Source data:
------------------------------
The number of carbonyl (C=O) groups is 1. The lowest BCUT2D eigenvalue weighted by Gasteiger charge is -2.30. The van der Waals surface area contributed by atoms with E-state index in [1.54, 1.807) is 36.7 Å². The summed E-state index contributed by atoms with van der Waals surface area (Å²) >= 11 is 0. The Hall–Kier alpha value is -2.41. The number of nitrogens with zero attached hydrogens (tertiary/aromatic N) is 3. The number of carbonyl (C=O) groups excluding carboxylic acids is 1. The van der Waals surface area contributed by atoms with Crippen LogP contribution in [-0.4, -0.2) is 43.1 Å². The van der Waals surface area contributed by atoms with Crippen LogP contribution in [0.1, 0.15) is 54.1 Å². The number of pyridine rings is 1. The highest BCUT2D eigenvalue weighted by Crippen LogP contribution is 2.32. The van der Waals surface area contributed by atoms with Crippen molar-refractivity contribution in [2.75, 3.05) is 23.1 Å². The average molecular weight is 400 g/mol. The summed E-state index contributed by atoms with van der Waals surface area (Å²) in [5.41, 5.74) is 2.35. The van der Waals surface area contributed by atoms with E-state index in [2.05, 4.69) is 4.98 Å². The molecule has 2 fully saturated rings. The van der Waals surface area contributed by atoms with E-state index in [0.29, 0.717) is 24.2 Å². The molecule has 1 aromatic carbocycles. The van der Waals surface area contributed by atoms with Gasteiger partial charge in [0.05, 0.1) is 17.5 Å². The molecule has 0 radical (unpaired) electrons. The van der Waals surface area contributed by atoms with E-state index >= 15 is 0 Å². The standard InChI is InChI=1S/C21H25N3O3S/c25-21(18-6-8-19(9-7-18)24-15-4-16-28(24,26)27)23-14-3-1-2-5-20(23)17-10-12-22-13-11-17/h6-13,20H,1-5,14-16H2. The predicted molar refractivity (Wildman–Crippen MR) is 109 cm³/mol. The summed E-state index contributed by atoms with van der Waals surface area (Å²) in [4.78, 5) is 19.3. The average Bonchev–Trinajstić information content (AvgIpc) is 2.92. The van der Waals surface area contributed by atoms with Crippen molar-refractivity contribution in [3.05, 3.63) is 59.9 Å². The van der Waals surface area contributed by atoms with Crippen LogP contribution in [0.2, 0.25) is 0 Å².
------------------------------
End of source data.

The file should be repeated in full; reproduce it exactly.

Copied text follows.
The number of carbonyl (C=O) groups is 1. The lowest BCUT2D eigenvalue weighted by Gasteiger charge is -2.30. The van der Waals surface area contributed by atoms with E-state index in [1.54, 1.807) is 36.7 Å². The summed E-state index contributed by atoms with van der Waals surface area (Å²) >= 11 is 0. The Hall–Kier alpha value is -2.41. The number of nitrogens with zero attached hydrogens (tertiary/aromatic N) is 3. The number of carbonyl (C=O) groups excluding carboxylic acids is 1. The van der Waals surface area contributed by atoms with Crippen LogP contribution in [-0.4, -0.2) is 43.1 Å². The van der Waals surface area contributed by atoms with Crippen LogP contribution in [0.1, 0.15) is 54.1 Å². The number of pyridine rings is 1. The highest BCUT2D eigenvalue weighted by Crippen LogP contribution is 2.32. The van der Waals surface area contributed by atoms with Crippen molar-refractivity contribution in [2.75, 3.05) is 23.1 Å². The average molecular weight is 400 g/mol. The summed E-state index contributed by atoms with van der Waals surface area (Å²) in [5.41, 5.74) is 2.35. The van der Waals surface area contributed by atoms with E-state index in [2.05, 4.69) is 4.98 Å². The molecule has 2 fully saturated rings. The van der Waals surface area contributed by atoms with E-state index in [0.29, 0.717) is 24.2 Å². The molecule has 1 aromatic carbocycles. The van der Waals surface area contributed by atoms with Gasteiger partial charge in [0.05, 0.1) is 17.5 Å². The molecule has 0 radical (unpaired) electrons. The van der Waals surface area contributed by atoms with E-state index >= 15 is 0 Å². The standard InChI is InChI=1S/C21H25N3O3S/c25-21(18-6-8-19(9-7-18)24-15-4-16-28(24,26)27)23-14-3-1-2-5-20(23)17-10-12-22-13-11-17/h6-13,20H,1-5,14-16H2. The predicted molar refractivity (Wildman–Crippen MR) is 109 cm³/mol. The summed E-state index contributed by atoms with van der Waals surface area (Å²) in [4.78, 5) is 19.3. The average Bonchev–Trinajstić information content (AvgIpc) is 2.92. The van der Waals surface area contributed by atoms with Crippen molar-refractivity contribution in [3.05, 3.63) is 59.9 Å². The van der Waals surface area contributed by atoms with Crippen LogP contribution in [0.2, 0.25) is 0 Å².